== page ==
I saw this tweet today…
If you’ve spent the last several years becoming an amazing product developer, first let me just say that you're awesome. There are very few people on the planet (by percentage) that can make a computer do what they want it to do.
The lesson Louis is highlighting is critical! I talk about it as the power of networking.
Of course I replied. And if you know me, you've likely heard me say this, over and over, forever.
All things being equal, people like to buy from their friends. So do everything you can to make things equal. Then start making friends.
Great programming doesn't equal great sales
I'm going to tell you something you likely already know. Years ago I wrote that we focus more on could questions instead of should questions. In it, I mentioned that timing is one of the critical dynamics we need to pay attention to.
Timing comes into things again, when we think about audience / customer developement.
After all, being amazing at product development (and I'm talking specifically about software development) doesn't turn you into a sales or marketing machine.
It doesn't even guarantee that you'll know how to pitch your product or how to close sales. The skills to shape the message aren't the same skills needed to create the product.
And it doesn't suggest that there's an audience waiting to buy from you.
That's where the power of networking comes in….
Great sales aren't a result of asking all your friends to buy your product
To be clear, by networking I don't mean getting your product in front of friends and family. I don't even mean selling to your newsletter audience (though that's a fantastic way to get going because they already trust you).
I'm talking about selling to strangers.
And here's the issue – we were all taught, from an early age, not to talk to strangers. But that rule doesn't apply in every context. And when it comes to producing and selling products, you have to learn to get good at selling to strangers.
Ten Ways to Leverage the Power of Networking
1. Develop your capacity for curiosity
The most important thing I have learned about networking is that I need a greater capacity for being curious. When people would tell me they worked for a company that pharmaceuticals outsource their critical trials to, I used to have nothing to ask about that. I just looked at them with a blank and dumb look.
These days I think I can sit next to anyone in a cafe (as things open up) or plane (soon) and if they tell me what they do, I can develop a question or two about it. But the trick isn't having a set of questions ready to go. The trick is to be genuinely interested in the answers I'm about to hear. And that has taken some work.
2. Become generous
People will tell you that the first rule of networking is to give before you ask. I agree except it's my second rule (after curiosity).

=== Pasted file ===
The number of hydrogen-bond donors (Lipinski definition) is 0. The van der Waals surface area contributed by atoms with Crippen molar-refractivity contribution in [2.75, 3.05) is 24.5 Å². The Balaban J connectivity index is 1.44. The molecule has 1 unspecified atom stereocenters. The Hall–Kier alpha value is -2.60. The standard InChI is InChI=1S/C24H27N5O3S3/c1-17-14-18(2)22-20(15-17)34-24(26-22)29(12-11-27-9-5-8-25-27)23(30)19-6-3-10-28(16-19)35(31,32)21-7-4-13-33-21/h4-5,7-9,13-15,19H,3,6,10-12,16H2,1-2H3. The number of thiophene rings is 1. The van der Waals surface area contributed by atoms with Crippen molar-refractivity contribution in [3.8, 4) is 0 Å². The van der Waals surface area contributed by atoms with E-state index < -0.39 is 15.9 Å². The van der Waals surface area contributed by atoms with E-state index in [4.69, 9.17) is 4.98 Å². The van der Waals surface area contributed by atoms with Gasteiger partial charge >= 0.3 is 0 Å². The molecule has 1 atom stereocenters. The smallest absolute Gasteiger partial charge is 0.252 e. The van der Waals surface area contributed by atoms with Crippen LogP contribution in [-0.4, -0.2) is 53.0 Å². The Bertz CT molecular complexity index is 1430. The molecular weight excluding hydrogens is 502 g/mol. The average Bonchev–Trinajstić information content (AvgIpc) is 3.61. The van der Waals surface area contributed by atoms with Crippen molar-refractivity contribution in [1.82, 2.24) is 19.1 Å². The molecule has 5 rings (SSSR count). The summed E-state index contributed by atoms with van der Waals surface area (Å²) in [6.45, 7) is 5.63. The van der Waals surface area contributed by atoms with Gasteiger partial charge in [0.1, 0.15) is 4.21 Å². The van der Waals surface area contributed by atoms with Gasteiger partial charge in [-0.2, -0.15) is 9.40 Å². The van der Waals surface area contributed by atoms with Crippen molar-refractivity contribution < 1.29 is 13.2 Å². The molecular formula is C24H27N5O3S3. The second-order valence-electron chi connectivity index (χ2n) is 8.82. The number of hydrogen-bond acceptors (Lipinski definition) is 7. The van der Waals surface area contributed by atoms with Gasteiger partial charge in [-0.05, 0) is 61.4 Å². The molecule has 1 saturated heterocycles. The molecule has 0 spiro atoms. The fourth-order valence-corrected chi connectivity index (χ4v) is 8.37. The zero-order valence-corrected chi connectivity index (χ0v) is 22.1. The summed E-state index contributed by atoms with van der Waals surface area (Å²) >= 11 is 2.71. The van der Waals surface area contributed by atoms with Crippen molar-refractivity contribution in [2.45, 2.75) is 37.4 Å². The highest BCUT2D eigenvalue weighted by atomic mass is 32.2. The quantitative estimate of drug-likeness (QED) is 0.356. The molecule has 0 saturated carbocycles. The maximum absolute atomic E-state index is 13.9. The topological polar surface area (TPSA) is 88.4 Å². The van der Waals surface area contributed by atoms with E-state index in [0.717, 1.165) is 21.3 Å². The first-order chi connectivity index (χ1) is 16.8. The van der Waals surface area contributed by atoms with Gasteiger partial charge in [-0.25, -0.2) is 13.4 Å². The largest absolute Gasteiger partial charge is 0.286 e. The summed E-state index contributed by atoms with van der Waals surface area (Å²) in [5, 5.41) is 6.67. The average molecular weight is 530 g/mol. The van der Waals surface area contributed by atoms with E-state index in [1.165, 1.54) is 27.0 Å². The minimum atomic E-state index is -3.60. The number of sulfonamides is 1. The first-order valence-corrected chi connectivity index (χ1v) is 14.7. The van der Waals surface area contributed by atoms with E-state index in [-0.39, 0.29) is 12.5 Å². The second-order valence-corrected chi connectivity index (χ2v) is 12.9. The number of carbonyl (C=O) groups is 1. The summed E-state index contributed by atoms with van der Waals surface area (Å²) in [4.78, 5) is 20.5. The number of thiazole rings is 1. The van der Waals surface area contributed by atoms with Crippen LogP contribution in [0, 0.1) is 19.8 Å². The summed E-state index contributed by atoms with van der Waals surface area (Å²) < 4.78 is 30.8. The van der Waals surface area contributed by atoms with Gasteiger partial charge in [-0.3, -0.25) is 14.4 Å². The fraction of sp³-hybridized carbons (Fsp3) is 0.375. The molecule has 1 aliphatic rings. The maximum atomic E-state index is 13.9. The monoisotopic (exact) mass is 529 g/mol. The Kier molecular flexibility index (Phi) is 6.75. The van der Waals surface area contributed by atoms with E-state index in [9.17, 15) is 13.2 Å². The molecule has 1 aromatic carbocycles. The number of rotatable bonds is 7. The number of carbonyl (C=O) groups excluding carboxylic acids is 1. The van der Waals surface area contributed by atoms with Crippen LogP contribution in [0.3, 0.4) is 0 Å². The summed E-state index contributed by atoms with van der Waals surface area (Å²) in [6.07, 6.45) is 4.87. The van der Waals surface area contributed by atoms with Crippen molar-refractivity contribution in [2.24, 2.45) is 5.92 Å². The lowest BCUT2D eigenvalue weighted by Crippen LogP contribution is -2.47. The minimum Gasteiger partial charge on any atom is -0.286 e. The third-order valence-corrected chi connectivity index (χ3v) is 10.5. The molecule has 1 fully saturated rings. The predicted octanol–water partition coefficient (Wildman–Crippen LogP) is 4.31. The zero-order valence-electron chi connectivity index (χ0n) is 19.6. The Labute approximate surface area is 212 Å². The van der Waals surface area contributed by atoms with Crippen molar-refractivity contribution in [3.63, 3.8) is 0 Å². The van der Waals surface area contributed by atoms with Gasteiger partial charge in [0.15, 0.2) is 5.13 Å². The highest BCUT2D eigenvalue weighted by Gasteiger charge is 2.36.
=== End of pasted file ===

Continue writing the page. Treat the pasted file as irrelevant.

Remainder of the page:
Be someone who gives. Be faster at giving. Not because you plan to make a big ask, but simply because you want to develop your “brand” around being someone who is generous and can be called on for help.
I'm not saying you have to pay for everything. Be generous with what you have. If you know a lot about a topic, be generous with it.
Now I'm not saying you have to give away all your services for free. I pay my friends when I hire them for work. But being known as someone who is generous will help you far more than being known as a stingy expert.
3. Be fantastic at follow-ups
I bet, like me, you get a lot of email. And in those emails, you get a lot of “asks.” But hey, I get hundreds of emails a day and that can mean that by evening I may have forgotten the good intentions I had that morning.
The best folks at networking get that. They understand I'm busy. As I understand it about others I'm networking with. So what we all need to get good at is not taking the silence as a statement and instead, just follow up.
The power of networking is the power of persistence.
Become a wizard at knowing when, and how much, to follow up. Too much and you'll become annoying. But too little and opportunities will be missed.
4. Meet people way outside your circle
One of the challenges we face is that all our friends know all our friends. We create these networks of friends who know each other—because we like our friends. We like them to know each other. But as a result, if you need something and your friends can't find it, their networks (matching yours) may not do better.
So get good at meeting people from way outside your smaller circles of influence. That will significantly raise the potential of a more powerful network.
5. Get good at introductions
When I meet people, and I can't recall who I stole this from, my goal for our first encounter is to learn enough about them to brag on them as I introduce them to someone else. This can sometimes take a few minutes of me asking questions. But man, when I get the right info, I can introduce them like no other.
Be generous with your introductions. Be a connector.